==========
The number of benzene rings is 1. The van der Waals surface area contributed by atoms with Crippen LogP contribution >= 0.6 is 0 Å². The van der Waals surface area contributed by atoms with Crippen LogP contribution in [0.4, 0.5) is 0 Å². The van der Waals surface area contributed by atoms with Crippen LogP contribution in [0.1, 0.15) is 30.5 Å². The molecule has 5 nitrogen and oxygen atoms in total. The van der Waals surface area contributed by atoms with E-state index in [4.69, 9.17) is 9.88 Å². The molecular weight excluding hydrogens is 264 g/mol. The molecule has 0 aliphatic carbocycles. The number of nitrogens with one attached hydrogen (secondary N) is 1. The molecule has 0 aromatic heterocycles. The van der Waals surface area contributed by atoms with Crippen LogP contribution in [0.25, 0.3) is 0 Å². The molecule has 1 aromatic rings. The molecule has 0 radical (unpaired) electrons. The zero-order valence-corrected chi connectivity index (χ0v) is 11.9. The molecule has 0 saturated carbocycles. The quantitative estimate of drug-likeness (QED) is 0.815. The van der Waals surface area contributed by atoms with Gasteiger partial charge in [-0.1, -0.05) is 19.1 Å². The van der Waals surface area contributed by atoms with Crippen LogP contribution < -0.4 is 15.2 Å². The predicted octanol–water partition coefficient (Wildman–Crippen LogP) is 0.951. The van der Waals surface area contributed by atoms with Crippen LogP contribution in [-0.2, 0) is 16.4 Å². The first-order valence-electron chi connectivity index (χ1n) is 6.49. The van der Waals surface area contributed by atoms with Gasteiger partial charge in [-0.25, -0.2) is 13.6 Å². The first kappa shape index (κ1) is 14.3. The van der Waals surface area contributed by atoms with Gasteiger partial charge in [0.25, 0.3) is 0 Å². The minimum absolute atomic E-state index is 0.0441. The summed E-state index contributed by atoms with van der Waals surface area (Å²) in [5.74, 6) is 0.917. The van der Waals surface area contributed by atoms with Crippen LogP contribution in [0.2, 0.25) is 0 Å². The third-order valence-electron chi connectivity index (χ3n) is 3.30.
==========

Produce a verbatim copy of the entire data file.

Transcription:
The number of benzene rings is 1. The van der Waals surface area contributed by atoms with Crippen LogP contribution >= 0.6 is 0 Å². The van der Waals surface area contributed by atoms with Crippen LogP contribution in [0.4, 0.5) is 0 Å². The van der Waals surface area contributed by atoms with Crippen LogP contribution in [0.1, 0.15) is 30.5 Å². The molecule has 5 nitrogen and oxygen atoms in total. The van der Waals surface area contributed by atoms with E-state index in [4.69, 9.17) is 9.88 Å². The molecular weight excluding hydrogens is 264 g/mol. The molecule has 0 aliphatic carbocycles. The number of nitrogens with one attached hydrogen (secondary N) is 1. The molecule has 0 aromatic heterocycles. The van der Waals surface area contributed by atoms with Crippen LogP contribution in [0.25, 0.3) is 0 Å². The molecule has 1 aromatic rings. The molecule has 0 radical (unpaired) electrons. The zero-order valence-corrected chi connectivity index (χ0v) is 11.9. The molecule has 0 saturated carbocycles. The quantitative estimate of drug-likeness (QED) is 0.815. The van der Waals surface area contributed by atoms with Gasteiger partial charge in [-0.1, -0.05) is 19.1 Å². The van der Waals surface area contributed by atoms with Crippen LogP contribution < -0.4 is 15.2 Å². The predicted octanol–water partition coefficient (Wildman–Crippen LogP) is 0.951. The van der Waals surface area contributed by atoms with Crippen LogP contribution in [-0.2, 0) is 16.4 Å². The first-order valence-electron chi connectivity index (χ1n) is 6.49. The van der Waals surface area contributed by atoms with Gasteiger partial charge in [-0.25, -0.2) is 13.6 Å². The first kappa shape index (κ1) is 14.3. The van der Waals surface area contributed by atoms with Gasteiger partial charge in [0.25, 0.3) is 0 Å². The minimum absolute atomic E-state index is 0.0441. The summed E-state index contributed by atoms with van der Waals surface area (Å²) in [5.74, 6) is 0.917. The van der Waals surface area contributed by atoms with Crippen LogP contribution in [0.2, 0.25) is 0 Å². The third-order valence-electron chi connectivity index (χ3n) is 3.30.